Ben Fong-Torres' book "Willin'"

Ross Reynolds talks with author Ben Fong-Torres about his new band biography, "Willin': The Story of Little Feat."

Flickr Photo/Courtney Johnston

Marcie Sillman talks with music journalist and author Charles R. Cross about Nirvana's induction into the Rock and Roll Hall of Fame.

From Wikipedia.

The most popular Christmas carol in America stands apart from the others in a number of ways: It’s not upbeat, there are no fanciful characters and it isn’t religious. Instead, it’s melancholy and wistful – full of longing for bygone days.

courtesy of Radio Raheem

Seattle is a town full of music. From indie rock to folk to rap, the city boasts a bevy of thriving scenes. These days, those scenes tend to cross-pollinate. And that can result in something powerful, especially when a traditional gospel singer is part of the mix.

From Wikipedia.

The Anthology of American Folk Music is one of the most influential recordings in history. The Anthology brings together American roots music that was saved from destruction by a local man in the days before World War II.

Born in Portland, Ore., and raised around Bellingham and Seattle, Harry Smith was an eccentric painter, film maker, and anthropologist who convinced gathered  music from forgotten 78 rpm records originally released between 1927 and 1932 at the dawn of popular culture.

Flickr Photo/Ted Leung

What happens when you become a star and then you’re not anymore? Where do you go after that?

Seattle guitarist Dave Dederer was a member of The Presidents of the United States of America. In the '90s they had three top-40 hits, two Grammy nominations and a platinum album.

Dederer’s star has faded but his career hasn’t. Now he’s at Amazon as the head of music programming. Bill Radke asked Dederer what made him switch careers.

Courtesy of Bazillion Points Books/Steve Double

In June 1989, Sub Pop Records rented out the Moore Theatre in Seattle to showcase three of its up-and-coming bands: Mudhoney, Tad and Nirvana. The manager sent security home early because he didn’t think anyone would show up.

The manager was wrong: It was the first sold-out show by a local group. The lack of control and the chaos from a crazy crowd resulted in Sub Pop being blacklisted from the Moore for the next 10 years.

12 Years a Slave is the most compelling film about music to be released this year, maybe this century. It's so many other things, too, as others have noted: a corrective to the weird cocktail of piety and cartoonishness that Hollywood usually supplies when depicting slavery; a gorgeous art film and an actor's hellish paradise; a cultural highlight of the Obama administration.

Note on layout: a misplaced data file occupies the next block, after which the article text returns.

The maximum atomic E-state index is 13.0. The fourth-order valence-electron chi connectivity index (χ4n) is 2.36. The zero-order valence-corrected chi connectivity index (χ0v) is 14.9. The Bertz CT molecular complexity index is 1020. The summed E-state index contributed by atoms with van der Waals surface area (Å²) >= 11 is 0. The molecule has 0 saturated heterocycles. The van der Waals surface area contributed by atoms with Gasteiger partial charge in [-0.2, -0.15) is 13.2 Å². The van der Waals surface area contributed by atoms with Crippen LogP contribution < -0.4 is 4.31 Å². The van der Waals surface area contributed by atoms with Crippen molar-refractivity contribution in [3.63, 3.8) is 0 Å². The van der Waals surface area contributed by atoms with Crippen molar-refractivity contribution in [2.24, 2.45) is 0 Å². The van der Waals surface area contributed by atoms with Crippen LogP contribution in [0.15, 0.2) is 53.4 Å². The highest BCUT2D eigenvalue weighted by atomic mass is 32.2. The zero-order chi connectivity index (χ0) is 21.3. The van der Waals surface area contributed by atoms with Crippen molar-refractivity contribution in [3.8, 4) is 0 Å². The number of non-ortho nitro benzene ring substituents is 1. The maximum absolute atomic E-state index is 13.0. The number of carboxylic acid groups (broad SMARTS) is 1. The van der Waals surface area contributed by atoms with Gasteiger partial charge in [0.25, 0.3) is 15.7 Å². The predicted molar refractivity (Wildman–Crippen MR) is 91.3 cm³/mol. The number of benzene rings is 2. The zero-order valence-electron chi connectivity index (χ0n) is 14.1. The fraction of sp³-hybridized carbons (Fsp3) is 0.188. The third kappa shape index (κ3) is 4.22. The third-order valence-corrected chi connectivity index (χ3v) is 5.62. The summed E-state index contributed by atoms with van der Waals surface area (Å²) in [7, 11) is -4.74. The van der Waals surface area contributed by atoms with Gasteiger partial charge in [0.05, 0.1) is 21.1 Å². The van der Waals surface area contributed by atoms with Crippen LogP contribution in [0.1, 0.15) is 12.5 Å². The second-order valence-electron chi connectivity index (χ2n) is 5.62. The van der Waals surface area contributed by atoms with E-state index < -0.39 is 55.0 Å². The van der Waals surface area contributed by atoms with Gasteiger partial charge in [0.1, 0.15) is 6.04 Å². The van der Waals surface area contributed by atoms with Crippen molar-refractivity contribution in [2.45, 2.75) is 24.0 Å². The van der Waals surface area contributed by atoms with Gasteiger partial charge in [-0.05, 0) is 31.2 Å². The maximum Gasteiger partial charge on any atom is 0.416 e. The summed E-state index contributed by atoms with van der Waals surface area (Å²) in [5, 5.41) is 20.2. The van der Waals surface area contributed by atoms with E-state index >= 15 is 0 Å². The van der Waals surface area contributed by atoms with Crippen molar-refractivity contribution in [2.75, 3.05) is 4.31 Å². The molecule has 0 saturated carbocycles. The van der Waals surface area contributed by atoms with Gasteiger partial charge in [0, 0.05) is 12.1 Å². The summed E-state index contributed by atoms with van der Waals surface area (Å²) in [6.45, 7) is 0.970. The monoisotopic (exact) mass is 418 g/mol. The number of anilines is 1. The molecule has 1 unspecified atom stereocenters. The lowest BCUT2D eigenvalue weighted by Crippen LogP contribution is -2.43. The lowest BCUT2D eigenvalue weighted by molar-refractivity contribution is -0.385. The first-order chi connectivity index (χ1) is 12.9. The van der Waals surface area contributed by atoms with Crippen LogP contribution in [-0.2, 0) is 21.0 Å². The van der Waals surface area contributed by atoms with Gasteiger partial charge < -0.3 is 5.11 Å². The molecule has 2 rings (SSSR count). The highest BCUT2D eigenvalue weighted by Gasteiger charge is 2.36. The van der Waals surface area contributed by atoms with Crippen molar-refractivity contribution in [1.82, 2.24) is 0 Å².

Steve Scher talks with Barsuk Records co-founder Josh Rosenfeld. The Seattle company is celebrating 15 years in the music business.

Flickr Photo/Man Alive!

Lou Reed, songwriter and frontman to the band The Velvet Underground, passed away yesterday. Without Reed and The Velvet Underground, music writer Charles R. Cross said, "There would be no Nirvana, Pearl Jam or any edgy rock 'n' roll."

Kurt Cobain's Lost Interview About Identity

Oct 28, 2013

In 1993, reporter Jon Savage recorded this interview with Kurt Cobain in preparation for a story he was writing. After the story was published, the cassette languished in storage. Blank on Blank unearthed it and turned it into a cartoon.

One of rock's most beloved and contrarian figures has died. Lou Reed epitomized New York City's artistic underbelly in the 1970s, with his songs about hookers and junkies. He was 71.

Dave Beck On The Legacy Of Toby Saks

Oct 16, 2013
Flickr Photo/Martin A Lester

Last Monday, musicians from around the world gathered at Benaroya Hall to remember cellist, UW music professor and Seattle Chamber Music Society founder Toby Saks. She died from pancreatic cancer this summer. Classical KING FM host (and KUOW alum) Dave Beck attended the memorial. He talks with Marcie Sillman about the memorial and about Saks' legacy.

Janis Joplin's Lost Last Interview

Oct 7, 2013

A recently unearthed interview with Janis Joplin – which turns out to be the last interview she gave – reveals a woman struggling to make herself understood, at a time when women in the media were still largely defined by men.

Blank On Blank takes interviews like these and animates them for PBS.